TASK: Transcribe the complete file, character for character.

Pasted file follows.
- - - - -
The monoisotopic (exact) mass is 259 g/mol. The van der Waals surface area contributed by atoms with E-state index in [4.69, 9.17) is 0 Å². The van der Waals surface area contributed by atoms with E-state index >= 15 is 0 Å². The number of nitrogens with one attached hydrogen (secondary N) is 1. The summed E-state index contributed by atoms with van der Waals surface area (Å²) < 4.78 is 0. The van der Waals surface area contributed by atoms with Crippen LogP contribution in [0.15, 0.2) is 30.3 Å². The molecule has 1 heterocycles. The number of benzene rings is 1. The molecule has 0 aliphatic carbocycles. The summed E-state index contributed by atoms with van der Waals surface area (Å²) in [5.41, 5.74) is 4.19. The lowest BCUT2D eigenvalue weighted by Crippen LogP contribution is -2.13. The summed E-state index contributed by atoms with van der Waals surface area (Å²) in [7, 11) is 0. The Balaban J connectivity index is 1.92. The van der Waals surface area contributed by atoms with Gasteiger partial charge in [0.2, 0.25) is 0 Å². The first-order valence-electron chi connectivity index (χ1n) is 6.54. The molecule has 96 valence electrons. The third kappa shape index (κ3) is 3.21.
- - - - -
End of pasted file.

The monoisotopic (exact) mass is 259 g/mol. The van der Waals surface area contributed by atoms with E-state index in [4.69, 9.17) is 0 Å². The van der Waals surface area contributed by atoms with E-state index >= 15 is 0 Å². The number of nitrogens with one attached hydrogen (secondary N) is 1. The summed E-state index contributed by atoms with van der Waals surface area (Å²) < 4.78 is 0. The van der Waals surface area contributed by atoms with Crippen LogP contribution in [0.15, 0.2) is 30.3 Å². The molecule has 1 heterocycles. The number of benzene rings is 1. The molecule has 0 aliphatic carbocycles. The summed E-state index contributed by atoms with van der Waals surface area (Å²) in [5.41, 5.74) is 4.19. The lowest BCUT2D eigenvalue weighted by Crippen LogP contribution is -2.13. The summed E-state index contributed by atoms with van der Waals surface area (Å²) in [7, 11) is 0. The Balaban J connectivity index is 1.92. The van der Waals surface area contributed by atoms with Gasteiger partial charge in [0.2, 0.25) is 0 Å². The first-order valence-electron chi connectivity index (χ1n) is 6.54. The molecule has 96 valence electrons. The third kappa shape index (κ3) is 3.21.